We ignore the lessons of the 2009 Red River flood at our peril. It reveals another reason why urban taxpayers should take an interest in what happens on the rural landscape. Well-managed agriculture can help keep basements dry, tax bills lower and give us an edge in adapting to climate change.
Agricultural water management has always been a difficult issue in Manitoba where floods and droughts are common. The mile-section land-use quilt that defines southern Manitoba’s landscape replaced natural features, such as sloughs, wetlands, and creeks with straight-line drains. Modern drainage succeeded in speeding run-off from fields, but also increased downstream flooding.
The catastrophic 1950 and 1997 floods provoked the construction and then expansion of the Winnipeg Floodway.
Without question, it has been an excellent public investment. But it has limitations, as demonstrated during the unusual conditions experienced this spring, which is troubling given the potential risks of climate change. Whether or not the 2009 flood was a climate change event, its characteristics – heavy fall and late-winter precipitation, difficult ice conditions, and intermittently slow and rapid melting – are entirely consistent with climate change projections.
We need to prepare for more years like 2009. With the operational limitations of the flood-way now better understood, we need agricultural water management options that provide rural as well as urban benefits. This is where the next increment of flood protection must come.
Excellent examples of improved management already exist, including the Alternative Land Use Services (ALUS) pilot project. Participating farmers receive compensation for maintaining ecological features on their farms, such as wetlands and riparian areas that can help reduce flooding.
The small dam network in the South Tobacco Creek Watershed is another good example of the many innovations to slow water flow on the Prairies. A study by the Prairie Farm Rehabilitation Administration calculated that small dams reduce peak flood flows by as much as 90 per cent.
WAFFLES AND GRIDS
The innovative Waffle concept developed by Energy and Environment Research Center in Grand Forks uses the section road grid as a network of dikes to store and slow water flow, much like the ridges on a waffle store maple syrup.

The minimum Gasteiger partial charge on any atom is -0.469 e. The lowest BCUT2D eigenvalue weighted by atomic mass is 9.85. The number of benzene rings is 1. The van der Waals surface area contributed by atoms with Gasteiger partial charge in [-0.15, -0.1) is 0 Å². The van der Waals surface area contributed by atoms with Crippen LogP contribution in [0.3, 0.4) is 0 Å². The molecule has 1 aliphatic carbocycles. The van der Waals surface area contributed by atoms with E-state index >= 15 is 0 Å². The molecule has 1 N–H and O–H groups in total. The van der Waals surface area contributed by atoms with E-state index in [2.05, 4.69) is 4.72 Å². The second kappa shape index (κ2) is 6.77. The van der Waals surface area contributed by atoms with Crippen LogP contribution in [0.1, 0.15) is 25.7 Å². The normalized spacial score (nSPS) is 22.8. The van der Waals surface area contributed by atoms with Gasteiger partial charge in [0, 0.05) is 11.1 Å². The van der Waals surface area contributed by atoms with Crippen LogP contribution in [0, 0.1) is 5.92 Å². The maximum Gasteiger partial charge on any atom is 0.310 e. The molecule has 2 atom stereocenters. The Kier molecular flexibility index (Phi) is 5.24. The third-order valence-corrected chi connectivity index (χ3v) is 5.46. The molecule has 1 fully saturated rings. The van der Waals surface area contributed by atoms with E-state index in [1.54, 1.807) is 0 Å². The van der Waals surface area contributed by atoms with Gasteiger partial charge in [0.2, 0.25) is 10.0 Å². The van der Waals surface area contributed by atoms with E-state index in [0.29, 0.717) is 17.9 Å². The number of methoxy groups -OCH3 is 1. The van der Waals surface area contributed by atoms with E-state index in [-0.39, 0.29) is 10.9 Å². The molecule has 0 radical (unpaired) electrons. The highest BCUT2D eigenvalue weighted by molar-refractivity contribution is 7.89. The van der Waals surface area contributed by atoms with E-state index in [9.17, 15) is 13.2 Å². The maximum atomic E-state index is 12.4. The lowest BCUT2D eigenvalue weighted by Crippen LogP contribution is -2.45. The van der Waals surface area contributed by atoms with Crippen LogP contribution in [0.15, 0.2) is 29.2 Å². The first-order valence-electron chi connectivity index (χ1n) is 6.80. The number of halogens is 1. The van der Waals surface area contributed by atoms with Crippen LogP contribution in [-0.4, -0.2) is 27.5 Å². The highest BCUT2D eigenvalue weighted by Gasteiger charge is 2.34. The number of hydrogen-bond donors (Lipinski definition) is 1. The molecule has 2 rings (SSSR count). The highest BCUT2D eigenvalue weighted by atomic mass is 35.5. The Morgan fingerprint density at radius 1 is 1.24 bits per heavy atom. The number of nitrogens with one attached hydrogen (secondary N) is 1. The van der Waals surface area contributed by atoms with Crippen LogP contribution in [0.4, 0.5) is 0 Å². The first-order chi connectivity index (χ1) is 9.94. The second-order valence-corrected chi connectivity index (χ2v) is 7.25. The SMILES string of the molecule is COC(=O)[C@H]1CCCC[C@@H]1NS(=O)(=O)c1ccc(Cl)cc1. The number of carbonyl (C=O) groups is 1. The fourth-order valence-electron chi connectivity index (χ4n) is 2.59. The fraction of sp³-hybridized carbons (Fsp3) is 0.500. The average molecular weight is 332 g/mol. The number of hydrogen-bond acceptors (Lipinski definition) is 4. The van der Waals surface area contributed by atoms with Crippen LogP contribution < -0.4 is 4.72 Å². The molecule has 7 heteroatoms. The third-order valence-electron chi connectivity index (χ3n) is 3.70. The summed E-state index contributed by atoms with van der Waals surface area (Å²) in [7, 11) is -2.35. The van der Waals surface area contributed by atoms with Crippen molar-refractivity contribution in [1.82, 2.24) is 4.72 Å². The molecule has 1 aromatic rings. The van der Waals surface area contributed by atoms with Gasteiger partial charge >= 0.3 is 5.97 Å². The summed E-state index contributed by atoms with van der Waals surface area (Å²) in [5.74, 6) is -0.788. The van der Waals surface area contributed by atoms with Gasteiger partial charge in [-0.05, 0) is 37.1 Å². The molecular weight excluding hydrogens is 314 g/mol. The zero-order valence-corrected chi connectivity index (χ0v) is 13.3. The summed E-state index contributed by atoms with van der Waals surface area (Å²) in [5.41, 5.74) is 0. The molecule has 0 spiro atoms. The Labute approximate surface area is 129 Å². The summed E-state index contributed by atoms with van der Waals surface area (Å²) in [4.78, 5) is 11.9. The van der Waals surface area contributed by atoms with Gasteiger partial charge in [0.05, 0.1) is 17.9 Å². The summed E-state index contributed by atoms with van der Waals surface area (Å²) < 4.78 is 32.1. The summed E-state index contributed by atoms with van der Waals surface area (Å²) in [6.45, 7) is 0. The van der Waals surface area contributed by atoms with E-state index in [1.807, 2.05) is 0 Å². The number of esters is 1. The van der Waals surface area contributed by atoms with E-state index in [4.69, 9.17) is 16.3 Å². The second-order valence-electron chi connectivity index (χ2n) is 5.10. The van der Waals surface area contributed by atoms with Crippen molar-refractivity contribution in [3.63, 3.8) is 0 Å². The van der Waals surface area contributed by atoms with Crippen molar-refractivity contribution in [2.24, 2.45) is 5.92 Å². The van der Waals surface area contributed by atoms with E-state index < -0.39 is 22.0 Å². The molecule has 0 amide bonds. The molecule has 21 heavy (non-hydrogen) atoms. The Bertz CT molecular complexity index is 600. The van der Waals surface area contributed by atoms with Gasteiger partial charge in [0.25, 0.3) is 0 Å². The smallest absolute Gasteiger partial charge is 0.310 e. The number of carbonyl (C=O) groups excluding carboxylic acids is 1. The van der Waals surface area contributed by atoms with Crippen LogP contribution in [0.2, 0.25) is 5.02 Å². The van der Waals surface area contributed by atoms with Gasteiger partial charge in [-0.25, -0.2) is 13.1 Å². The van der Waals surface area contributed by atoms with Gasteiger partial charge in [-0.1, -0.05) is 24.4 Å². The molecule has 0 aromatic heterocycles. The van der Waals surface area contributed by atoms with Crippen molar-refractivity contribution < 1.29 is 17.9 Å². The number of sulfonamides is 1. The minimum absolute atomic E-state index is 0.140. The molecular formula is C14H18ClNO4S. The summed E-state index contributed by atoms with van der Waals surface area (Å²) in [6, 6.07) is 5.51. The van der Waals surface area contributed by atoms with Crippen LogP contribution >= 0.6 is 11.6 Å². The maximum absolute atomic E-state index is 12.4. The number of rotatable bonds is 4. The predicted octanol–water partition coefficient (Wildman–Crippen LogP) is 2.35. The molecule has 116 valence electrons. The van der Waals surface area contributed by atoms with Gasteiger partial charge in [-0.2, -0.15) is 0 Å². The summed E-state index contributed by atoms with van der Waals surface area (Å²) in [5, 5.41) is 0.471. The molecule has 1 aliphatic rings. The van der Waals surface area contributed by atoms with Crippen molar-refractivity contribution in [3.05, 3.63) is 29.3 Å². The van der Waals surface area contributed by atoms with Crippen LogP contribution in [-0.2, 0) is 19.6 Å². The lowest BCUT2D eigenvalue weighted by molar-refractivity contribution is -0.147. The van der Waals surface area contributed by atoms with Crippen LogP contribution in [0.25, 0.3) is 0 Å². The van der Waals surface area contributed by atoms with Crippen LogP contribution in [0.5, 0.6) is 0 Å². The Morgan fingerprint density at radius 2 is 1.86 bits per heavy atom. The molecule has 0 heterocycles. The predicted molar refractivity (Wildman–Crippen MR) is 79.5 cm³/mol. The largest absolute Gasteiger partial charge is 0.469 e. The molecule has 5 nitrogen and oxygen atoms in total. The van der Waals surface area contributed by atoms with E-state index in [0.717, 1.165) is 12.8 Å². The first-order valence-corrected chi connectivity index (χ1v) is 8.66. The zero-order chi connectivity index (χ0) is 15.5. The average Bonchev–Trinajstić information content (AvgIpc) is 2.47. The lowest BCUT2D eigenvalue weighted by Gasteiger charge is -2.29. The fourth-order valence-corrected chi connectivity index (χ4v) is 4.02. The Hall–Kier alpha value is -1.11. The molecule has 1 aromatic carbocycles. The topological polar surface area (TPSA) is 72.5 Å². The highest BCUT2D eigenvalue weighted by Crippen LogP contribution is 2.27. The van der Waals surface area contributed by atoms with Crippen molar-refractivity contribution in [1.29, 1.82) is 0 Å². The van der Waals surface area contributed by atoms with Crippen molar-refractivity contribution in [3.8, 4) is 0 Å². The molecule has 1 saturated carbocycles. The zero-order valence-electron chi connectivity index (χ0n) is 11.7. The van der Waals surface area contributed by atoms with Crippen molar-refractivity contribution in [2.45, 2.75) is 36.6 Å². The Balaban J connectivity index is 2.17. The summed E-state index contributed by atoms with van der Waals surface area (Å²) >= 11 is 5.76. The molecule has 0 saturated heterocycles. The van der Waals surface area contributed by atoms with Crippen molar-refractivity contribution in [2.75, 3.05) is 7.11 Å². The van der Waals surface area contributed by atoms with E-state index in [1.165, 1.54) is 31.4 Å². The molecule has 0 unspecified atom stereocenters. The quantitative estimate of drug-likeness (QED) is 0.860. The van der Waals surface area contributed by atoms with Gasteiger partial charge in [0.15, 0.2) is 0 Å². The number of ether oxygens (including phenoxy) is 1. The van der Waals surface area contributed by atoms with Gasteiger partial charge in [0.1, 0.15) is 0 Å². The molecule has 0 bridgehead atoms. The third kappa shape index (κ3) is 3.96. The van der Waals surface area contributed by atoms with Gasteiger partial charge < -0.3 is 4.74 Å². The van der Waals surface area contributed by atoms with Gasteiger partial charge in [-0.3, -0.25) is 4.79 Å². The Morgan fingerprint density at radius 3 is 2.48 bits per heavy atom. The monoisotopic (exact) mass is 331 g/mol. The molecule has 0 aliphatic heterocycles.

Drought and excess nutrient loadings on Lake Winnipeg are also key water management issues. Actions that reduce flooding can reduce nutrient loads, and help us cope with drought – another climate-adaptation priority for the Prairies, which is expected to become hotter with more frequent drought episodes. For example, wetlands remain productive and can provide an emergency source of livestock forage during very dry spells.
The real challenge lies in changing the traditional practice of clearing and draining land of excess water.
Farmers must be convinced that storing spring run off is in their interest. Overturning traditional practice is difficult but not impossible as the great success with minimum tillage demonstrates. The difference with flood water storage is that minimum tillage produces an immediate benefit to the farmer’s bottom line by reducing input costs. Although flood water storage can pay a dividend later in the growing season during dry years, it generally hits profitability by taking land out of production.
Therefore compensation is important. With support and financial incentives farmers are showing that they can and will produce public flood protection benefits. Governments must respond with a sophisticated agricultural policy, capable of producing the right mix of multi-purpose flood protection in our agricultural watersheds.
While the province plays a key role in agricultural policy, jurisdiction is shared. Agriculture and Agri-Food Canada’s new policy framework, Growing Forward, includes all the essential principles for coherent agricultural policy in the Red River Valley and the Lake Winnipeg Basin.
It recognizes that agriculture practice should address the societal priority of strong environmental stewardship, adapt to climate change, and deliver ecological good and services implemented on a watershed-basis. These principles are laudable and enlightened. As always, the test is the funding to implement.
Hopefully the 2009 Red River flood provides a clear understanding that it’s not just the farm vote that cares. Good policy benefits everyone and makes finding the necessary political will much easier.
Henry D. (Hank)Venema is the director of the International
Institute for Sustainable Development’s Sustainable
Natural Resources Management program and
Water Innovation Centre.